The following is taken from "Ilion 1852-1952." We thank the Mayor and other officials of Ilion for granting us permission to provide this information to our visitors.


It was not until 1892 that the Village Board overcame objections to a water system; although a small reservoir for fire purposes had been built on Grove Street in 1889. The Ilion Businessmen's Association presented a petition signed by one hundred taxpayers asking that the water works question be submitted to a vote. A $95,000 appropriation was duly authorized and reservoir No. 1 was built in 1893. The first Water Commissioners were Thomas Ringwood, A. N. Russell, C. M. Gray and J. A. Rasbach and to them, Ilion owes a debt of gratitude for the faithfulness with which they performed their work.

Because of increasing needr a second storage reservoir was built and the filter beds were enlarged in 1903. The third reservoir, Ferncliff, was completed in 1923 making an artificial lake of fifty two acres. This water was softer than that taken from Hawk's Creek, the Litchfield watershed and Clapsaddle Creek which furnished the first two reservoirs.

There have been continuous improvements to the system in the way of force pumps, filter beds, etc. In 1924 chlorinators were placed in service to purify the water further after filtration. Two years later the second twelve inch feed to the distribution system was constructed, with a connection at Brook Street and S. Fourth Avenue. At the same time water district No. 4 was formed, known as the East Frankfort District.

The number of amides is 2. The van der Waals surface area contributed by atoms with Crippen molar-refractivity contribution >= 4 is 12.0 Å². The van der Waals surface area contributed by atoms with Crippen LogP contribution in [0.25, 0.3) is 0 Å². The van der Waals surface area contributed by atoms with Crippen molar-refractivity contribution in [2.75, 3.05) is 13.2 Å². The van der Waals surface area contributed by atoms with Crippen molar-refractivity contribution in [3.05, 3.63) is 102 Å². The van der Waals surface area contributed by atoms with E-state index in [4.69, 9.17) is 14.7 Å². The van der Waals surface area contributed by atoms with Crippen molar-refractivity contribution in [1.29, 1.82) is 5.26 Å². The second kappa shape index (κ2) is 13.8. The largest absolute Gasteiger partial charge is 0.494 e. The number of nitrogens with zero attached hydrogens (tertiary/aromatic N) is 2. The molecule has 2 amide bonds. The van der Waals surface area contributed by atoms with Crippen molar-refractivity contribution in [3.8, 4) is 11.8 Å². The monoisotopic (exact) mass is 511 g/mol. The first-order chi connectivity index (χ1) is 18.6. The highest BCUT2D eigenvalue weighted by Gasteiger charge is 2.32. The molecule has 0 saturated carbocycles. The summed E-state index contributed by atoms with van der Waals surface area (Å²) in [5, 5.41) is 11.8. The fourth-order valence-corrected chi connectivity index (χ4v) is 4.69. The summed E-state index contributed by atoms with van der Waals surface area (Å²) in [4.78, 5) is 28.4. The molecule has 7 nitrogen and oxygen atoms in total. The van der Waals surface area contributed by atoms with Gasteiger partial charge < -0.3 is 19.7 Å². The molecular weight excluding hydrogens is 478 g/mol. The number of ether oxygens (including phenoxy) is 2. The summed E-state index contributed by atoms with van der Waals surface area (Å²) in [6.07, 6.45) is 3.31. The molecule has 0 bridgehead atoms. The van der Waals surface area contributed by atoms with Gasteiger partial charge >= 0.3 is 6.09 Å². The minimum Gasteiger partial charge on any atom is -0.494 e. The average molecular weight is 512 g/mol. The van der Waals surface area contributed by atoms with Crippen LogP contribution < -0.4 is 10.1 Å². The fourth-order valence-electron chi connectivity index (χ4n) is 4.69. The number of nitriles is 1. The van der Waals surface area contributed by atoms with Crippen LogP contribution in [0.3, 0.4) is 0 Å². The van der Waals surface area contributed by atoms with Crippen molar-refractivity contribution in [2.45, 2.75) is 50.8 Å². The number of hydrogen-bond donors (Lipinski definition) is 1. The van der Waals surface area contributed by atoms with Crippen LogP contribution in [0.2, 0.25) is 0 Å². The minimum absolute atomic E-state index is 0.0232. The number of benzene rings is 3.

Adequate protection of Russell Park was insured by an extension of the line to the athletic field and pavilion (1931). A water softening plant was installed in 1939 at the base of reservoir No. 1, in conjunction with the Works Progress Administration.

The Board of Water Commissioners organized in 1892, better known today as the Water Board, have consistently aspired to furnish the village a fine water system and have been so successful in the endeavor that the present supply is deemed first in this part of the State in quality, quantity, and fire-fighting ability. The supply is preserved through a far sighted conservation program, including the planting of 90 acres of trees, part of the 250 acres controlled in the interest of Ilion.


Steele's Creek was the first sewer for Ilion. When the Erie Canal was buiilt the state laid stone conduits under the canal, which were called State sewers. Their purpose was really to carry small streams under the canal. With the construction of the water system a complete sewerage system for the first time became possible, A survey was made showing the need of eleven miles of pipe necessary. Work was begun in the same year the water works were completed but it was 1895 before the task was finished. Oversight of the system is under the supervision of a Sewer Board which with the Light, Water and Street Departments make up the Municipal Commission.

Back to Ilion History Page

Back to Herkimer/Montgomery Counties NYGenWeb

Back to New York State GenWeb

Created 5/23/02
Copyright © 2002 Paul McLaughlin/ Judy Breedlove/ Martha S. Magill
All Rights Reserved.